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[02.21.2011 by Bridget Doyle]


 » The Top 30 Albums of 2010 - Fashionably, fabulously late, our favorite music (and believe me, there was a LOT) of 2010, the year that some have called the best year for music ever. And only some of those fools work here. Plenty of usual suspects, lots of ties and a few surprises that I won't spoil, including our unexpected #1.
[12.24.2010 by The LAS Staff]


 » Live: Surfer Blood/The Drums at Lincoln Hall, Chicago, IL - Remember when Weezer used to put together records that you could sing along to and rock out to? That's what Surfer Blood's show was like!
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Music Reviews

Screaming Females - Castle Talk
»Screaming Females
Castle Talk
Don Giovanni
Trent Reznor & Atticus Ross - The Social Network [Original Soundtrack]
»Trent Reznor & Atticus Ross
The Social Network [Original Soundtrack]
The Null Corporation
Deerhunter - Halcyon Digest
Halcyon Digest
No Age - Everything in Between
»No Age
Everything in Between
Sub Pop
Robyn - Body Talk Pt. 1/ Body Talk Pt. 2
Body Talk Pt. 1/ Body Talk Pt. 2
The Walkmen - Lisbon
»The Walkmen
Fat Possum
Paula Kelley
The Trouble with Success (or How You Fit Into the World)
Kimchee Records

Rating: NR/10 ?

October 1, 2004
From the baroque intro, "My Finest Hour (Enter)" to its respective "(Exit)", Paula Kelley establishes herself as a force of chamber pop whose quarters are vast and praiseworthy. Having done time shoegazing (Drop Nineteens), playing pop (Hot Rod, Boy Wonder), and making a name for herself with a previous solo album, The Trouble with Success is both a branching out from and an incorporation of her past endeavors.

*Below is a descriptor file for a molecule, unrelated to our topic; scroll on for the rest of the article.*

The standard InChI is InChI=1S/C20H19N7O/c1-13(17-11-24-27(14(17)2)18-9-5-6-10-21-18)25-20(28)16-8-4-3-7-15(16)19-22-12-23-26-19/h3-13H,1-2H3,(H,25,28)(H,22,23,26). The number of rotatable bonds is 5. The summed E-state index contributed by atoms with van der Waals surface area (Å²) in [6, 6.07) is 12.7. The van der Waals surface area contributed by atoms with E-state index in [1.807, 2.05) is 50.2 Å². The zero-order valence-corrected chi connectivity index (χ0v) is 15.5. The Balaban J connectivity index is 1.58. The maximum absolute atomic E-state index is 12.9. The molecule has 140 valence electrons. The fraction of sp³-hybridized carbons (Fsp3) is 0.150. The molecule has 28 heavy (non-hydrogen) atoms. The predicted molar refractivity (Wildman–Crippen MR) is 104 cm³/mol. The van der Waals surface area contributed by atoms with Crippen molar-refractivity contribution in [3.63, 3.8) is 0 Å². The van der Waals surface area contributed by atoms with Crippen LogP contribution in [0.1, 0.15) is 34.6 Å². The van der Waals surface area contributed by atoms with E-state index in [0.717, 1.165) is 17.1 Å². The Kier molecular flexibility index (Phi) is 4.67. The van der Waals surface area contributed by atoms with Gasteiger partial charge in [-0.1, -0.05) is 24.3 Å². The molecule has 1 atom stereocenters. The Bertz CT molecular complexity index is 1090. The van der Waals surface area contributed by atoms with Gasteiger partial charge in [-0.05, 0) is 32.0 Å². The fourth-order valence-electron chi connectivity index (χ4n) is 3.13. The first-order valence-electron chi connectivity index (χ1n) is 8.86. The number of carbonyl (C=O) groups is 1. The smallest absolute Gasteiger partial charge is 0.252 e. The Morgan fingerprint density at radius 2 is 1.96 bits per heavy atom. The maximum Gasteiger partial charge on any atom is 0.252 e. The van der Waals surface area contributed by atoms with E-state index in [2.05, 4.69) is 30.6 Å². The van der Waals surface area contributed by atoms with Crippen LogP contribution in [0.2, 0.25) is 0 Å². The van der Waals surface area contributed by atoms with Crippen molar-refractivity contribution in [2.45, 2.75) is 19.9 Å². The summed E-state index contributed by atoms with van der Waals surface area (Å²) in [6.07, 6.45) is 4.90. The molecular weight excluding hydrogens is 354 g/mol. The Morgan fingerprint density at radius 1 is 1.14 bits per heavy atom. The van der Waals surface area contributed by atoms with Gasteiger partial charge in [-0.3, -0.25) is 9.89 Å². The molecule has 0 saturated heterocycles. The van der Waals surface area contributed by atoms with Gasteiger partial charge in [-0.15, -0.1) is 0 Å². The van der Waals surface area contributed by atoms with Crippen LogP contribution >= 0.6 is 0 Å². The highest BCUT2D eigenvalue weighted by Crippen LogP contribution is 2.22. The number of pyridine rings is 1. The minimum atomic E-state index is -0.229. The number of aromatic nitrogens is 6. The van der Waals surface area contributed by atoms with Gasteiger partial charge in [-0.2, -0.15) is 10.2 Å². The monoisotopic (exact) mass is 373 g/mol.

It takes an orchestra of thirty-eight talented musicians (including dusty pop favorite Eric Matthews) to flesh out Kelley's lavish dream. While "I'd Fall In Love with Anyone" is the only track to boast the full Paula Kelly Orchestra, each track is as finished and tunefully realized as one might hope.

On the first complete track, "A New Time", she doffs her stylish cap to Tahiti 80, of whom she's a self-professed fan. The breezy, whimsical, faux-French pop stylings establish a wistful tone to the album, making fast and friendly acquaintances with her audience.

"Could There Be Another World" wears her love of Burt Bacharach, Love, and girl groups on her sleeve, slowly plodding through superbly dated vocals and lofty strings. "How Many Times" capitalizes on the dreamier side of the same format, piecing together a tearful ballad with sweet understatement.

In the least of her efforts, her voice can sound too forced or overly strained: When she attempts to rock ("My Finest Hour"), it borders a bit on cheesy and draining. But, through every track or vocal pratfall, there is never a moment when she loses her charm. The support of such a formidable backing band only adds to the warmth and richness, creating something that should satisfy Moms, twee fans and indie softies alike.

At her best (the previously-mentioned "I'd Fall in Love with Anyone"), she is a sweet crooner whose sights are set within her reach, and whose creation is ripe and beautiful. Indeed, there are many devoted music aficionados who have been waiting for an album like this to balance out the harsher tones of math-rock and punk-pop with something lovely. Those hopeless romantics should feel a stirring inside, and Paula Kelley has hit her inevitable target.

Reviewed by Sarah Peters
A former music editor and staff writer for LAS, Sarah Peters recently disappeared. Perhaps one day she will surface again, who knows.

See other reviews by Sarah Peters



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